A police lieutenant uncovers more than he bargained for as his investigation of a series of murders, which have all the hallmarks of the deceased Gemini serial killer, leads him to question the patients of a psychiatric ward.
Years before Father Lankester Merrin helped save Regan MacNeil's soul, he first encounters the demon Pazuzu in East Africa. This is the tale of Father Merrin's initial battle with Pazuzu and the rediscovery of his faith.
William Peter Blatty's director's cut of "The Exorcist III" which was thought to be lost. Recovered and released in 2016 under its original title, this is the definitive cut of the film based on his novel "Legion"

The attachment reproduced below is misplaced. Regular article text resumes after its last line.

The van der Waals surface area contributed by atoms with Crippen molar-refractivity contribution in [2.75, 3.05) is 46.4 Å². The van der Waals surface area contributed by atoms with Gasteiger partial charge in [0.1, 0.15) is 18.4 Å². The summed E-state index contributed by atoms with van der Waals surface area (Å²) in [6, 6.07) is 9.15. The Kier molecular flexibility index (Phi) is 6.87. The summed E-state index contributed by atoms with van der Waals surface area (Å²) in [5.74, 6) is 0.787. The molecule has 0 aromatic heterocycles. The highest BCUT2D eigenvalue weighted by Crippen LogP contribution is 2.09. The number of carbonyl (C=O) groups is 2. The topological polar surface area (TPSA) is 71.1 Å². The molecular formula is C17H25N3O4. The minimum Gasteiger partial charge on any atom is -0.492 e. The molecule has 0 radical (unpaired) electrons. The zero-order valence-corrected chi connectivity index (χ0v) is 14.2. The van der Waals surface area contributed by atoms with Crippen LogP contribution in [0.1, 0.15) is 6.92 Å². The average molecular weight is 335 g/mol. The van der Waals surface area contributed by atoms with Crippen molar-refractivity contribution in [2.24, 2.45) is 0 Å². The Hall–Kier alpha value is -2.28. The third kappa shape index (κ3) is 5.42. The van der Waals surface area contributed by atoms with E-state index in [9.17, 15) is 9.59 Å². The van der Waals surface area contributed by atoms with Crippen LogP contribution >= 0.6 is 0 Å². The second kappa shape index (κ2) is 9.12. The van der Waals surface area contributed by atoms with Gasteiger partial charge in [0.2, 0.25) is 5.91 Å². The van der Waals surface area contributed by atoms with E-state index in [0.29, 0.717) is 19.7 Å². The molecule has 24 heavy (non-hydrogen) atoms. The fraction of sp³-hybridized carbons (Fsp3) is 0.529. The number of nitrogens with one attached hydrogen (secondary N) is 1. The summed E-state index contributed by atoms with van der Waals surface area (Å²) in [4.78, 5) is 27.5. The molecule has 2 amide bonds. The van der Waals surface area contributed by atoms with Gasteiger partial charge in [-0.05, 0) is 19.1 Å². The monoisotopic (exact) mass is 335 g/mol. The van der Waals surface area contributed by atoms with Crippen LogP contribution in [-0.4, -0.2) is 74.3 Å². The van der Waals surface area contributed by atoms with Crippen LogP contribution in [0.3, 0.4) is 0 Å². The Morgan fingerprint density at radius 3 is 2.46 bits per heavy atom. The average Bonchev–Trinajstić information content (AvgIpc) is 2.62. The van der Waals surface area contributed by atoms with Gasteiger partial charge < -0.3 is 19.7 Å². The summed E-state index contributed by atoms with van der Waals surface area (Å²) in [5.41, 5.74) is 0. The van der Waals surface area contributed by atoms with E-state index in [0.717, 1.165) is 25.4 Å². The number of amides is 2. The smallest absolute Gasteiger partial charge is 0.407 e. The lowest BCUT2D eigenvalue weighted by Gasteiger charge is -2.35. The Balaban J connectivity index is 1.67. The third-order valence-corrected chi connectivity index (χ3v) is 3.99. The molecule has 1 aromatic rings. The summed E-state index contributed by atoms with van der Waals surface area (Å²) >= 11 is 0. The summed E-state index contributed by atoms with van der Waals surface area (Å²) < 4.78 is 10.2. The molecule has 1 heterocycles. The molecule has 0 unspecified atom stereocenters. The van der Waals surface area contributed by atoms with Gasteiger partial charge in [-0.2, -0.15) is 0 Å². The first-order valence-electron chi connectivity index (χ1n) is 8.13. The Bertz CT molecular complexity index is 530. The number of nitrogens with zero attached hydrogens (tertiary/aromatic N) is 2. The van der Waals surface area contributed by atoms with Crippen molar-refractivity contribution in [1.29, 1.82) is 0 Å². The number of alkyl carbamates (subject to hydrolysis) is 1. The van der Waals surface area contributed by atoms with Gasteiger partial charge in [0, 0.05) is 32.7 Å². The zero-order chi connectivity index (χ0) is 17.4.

Lt. Kinderman and Father Dyer cheer each other up on the anniversary of the death of their mutual friend, Father Damien Karras, by going to see "It's a Wonderful Life" at the local theater in Georgetown, near Washington D.C. But there's no cheering Kinderman while a particularly cruel and gruesome serial killer is at large. His murders, which involve torture, decapitation and the desecration of religious icons, is bad enough; but they also resemble those of the Gemini Killer, who has been dead for fifteen years.Written by